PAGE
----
In Sir Walter Scott’s ‘Letters on Demonology and Witchcraft to J.G. Lockhart esq.’, Letter 5, we find an extract from the ‘Confession of Bessie Dunlop the famous Witch of Dalry burned at the stake in 1576’ which gives us a clue as to how woodland spirits were viewed by many in the Christian World of the Sixteenth Century:‘ She further confessed that one day while she passed through Grange Muir she lay down in a fit of sickness, and that a green man came to her, and said if she would be faithful he would do her good. In reply she charged him, in the name of God and by the law he lived upon, if he came for her soul’s good to tell her his errand. On this the green man departed. But he afterwards appeared to her with many men and women with him, and against her will she was obliged to pass with them farther than she could tell, with piping, mirth and good cheer; also that she accompanied them into Lothian, where she saw puncheons of wine with tasses or drinking-cups. She declared that when she told of these things she was sorely tormented, and received a blow that took away the power of her left side, and left on it an ugly mark which had no feeling.’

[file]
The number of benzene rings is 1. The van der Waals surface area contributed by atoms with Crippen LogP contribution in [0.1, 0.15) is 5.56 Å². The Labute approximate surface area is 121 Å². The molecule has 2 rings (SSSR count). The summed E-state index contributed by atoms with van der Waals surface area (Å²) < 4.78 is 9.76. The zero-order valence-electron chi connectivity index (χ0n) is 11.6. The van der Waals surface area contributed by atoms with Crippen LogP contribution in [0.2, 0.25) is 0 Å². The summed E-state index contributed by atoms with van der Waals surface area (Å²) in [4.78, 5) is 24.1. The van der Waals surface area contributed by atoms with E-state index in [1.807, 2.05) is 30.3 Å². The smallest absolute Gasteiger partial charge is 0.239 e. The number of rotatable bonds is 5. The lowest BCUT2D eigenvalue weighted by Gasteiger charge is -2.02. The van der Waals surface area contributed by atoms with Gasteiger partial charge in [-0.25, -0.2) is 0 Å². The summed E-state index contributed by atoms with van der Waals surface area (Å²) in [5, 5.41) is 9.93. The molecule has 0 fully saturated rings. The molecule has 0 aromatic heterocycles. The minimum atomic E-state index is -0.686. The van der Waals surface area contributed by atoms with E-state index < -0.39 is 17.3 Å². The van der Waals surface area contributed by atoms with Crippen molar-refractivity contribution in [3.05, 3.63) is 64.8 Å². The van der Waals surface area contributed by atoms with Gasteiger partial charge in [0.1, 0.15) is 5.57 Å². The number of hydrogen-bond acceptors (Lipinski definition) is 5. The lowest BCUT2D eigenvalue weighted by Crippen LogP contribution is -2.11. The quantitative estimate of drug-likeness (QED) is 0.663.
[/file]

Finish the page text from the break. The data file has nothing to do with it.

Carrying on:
Poor Olde Bessie did no more than walk the woods, she cured the sick and made potions and lotions to heal and help.. Before the invasion of the Romans this was seen as a vital, as most of natures ailments can be cured with natures aide, no more do we talk of Esus the woodcutter or Herne as gods, they have become just myth and legend sadly. 600 yrs on and not much has changed for hedge witches,, luckily they no longer burn us,, but even in 2018 it is seen as something weird to be shunned and only “certain types of people” partake. To walk the woods and fields is a joy to some, and the bounty she provides is given freely.. I see this as the norm, its the people plugged into devices I have trouble understanding. So whatever you call them The Fae, Green men or Woodland Spirits, some people see them and some people search for them, and some people are given no choice.
Until Next Time, Deborah.